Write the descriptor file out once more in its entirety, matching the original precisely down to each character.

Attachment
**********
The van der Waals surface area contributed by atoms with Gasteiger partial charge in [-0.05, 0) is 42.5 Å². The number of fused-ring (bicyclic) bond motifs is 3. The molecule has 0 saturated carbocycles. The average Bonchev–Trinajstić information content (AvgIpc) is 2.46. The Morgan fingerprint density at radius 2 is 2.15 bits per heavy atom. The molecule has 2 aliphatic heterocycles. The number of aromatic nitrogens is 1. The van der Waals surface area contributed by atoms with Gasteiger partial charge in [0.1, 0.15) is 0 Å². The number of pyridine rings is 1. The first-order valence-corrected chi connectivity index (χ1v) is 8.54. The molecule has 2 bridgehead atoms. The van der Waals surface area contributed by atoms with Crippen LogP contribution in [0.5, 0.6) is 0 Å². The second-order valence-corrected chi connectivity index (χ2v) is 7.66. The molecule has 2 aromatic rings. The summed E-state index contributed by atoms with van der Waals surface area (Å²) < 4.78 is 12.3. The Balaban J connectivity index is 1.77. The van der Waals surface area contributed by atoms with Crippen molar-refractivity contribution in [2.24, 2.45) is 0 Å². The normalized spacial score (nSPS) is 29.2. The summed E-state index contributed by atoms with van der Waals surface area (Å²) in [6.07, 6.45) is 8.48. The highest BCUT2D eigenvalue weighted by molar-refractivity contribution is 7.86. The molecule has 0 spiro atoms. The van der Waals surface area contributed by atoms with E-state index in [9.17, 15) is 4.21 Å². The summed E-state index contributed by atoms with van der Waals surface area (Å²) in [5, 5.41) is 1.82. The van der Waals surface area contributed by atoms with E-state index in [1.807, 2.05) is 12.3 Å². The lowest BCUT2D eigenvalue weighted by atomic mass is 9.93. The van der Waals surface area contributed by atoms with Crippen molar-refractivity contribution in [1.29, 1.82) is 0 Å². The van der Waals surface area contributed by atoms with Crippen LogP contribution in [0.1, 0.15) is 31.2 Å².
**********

The van der Waals surface area contributed by atoms with Gasteiger partial charge in [-0.05, 0) is 42.5 Å². The number of fused-ring (bicyclic) bond motifs is 3. The molecule has 0 saturated carbocycles. The average Bonchev–Trinajstić information content (AvgIpc) is 2.46. The Morgan fingerprint density at radius 2 is 2.15 bits per heavy atom. The molecule has 2 aliphatic heterocycles. The number of aromatic nitrogens is 1. The van der Waals surface area contributed by atoms with Gasteiger partial charge in [0.1, 0.15) is 0 Å². The number of pyridine rings is 1. The first-order valence-corrected chi connectivity index (χ1v) is 8.54. The molecule has 2 bridgehead atoms. The van der Waals surface area contributed by atoms with Crippen LogP contribution in [0.5, 0.6) is 0 Å². The second-order valence-corrected chi connectivity index (χ2v) is 7.66. The molecule has 2 aromatic rings. The summed E-state index contributed by atoms with van der Waals surface area (Å²) < 4.78 is 12.3. The Balaban J connectivity index is 1.77. The van der Waals surface area contributed by atoms with Crippen molar-refractivity contribution in [2.24, 2.45) is 0 Å². The normalized spacial score (nSPS) is 29.2. The summed E-state index contributed by atoms with van der Waals surface area (Å²) in [6.07, 6.45) is 8.48. The highest BCUT2D eigenvalue weighted by molar-refractivity contribution is 7.86. The molecule has 0 spiro atoms. The van der Waals surface area contributed by atoms with E-state index in [9.17, 15) is 4.21 Å². The summed E-state index contributed by atoms with van der Waals surface area (Å²) in [5, 5.41) is 1.82. The van der Waals surface area contributed by atoms with E-state index in [1.807, 2.05) is 12.3 Å². The lowest BCUT2D eigenvalue weighted by atomic mass is 9.93. The van der Waals surface area contributed by atoms with Crippen molar-refractivity contribution in [1.29, 1.82) is 0 Å². The van der Waals surface area contributed by atoms with Crippen LogP contribution in [0.1, 0.15) is 31.2 Å².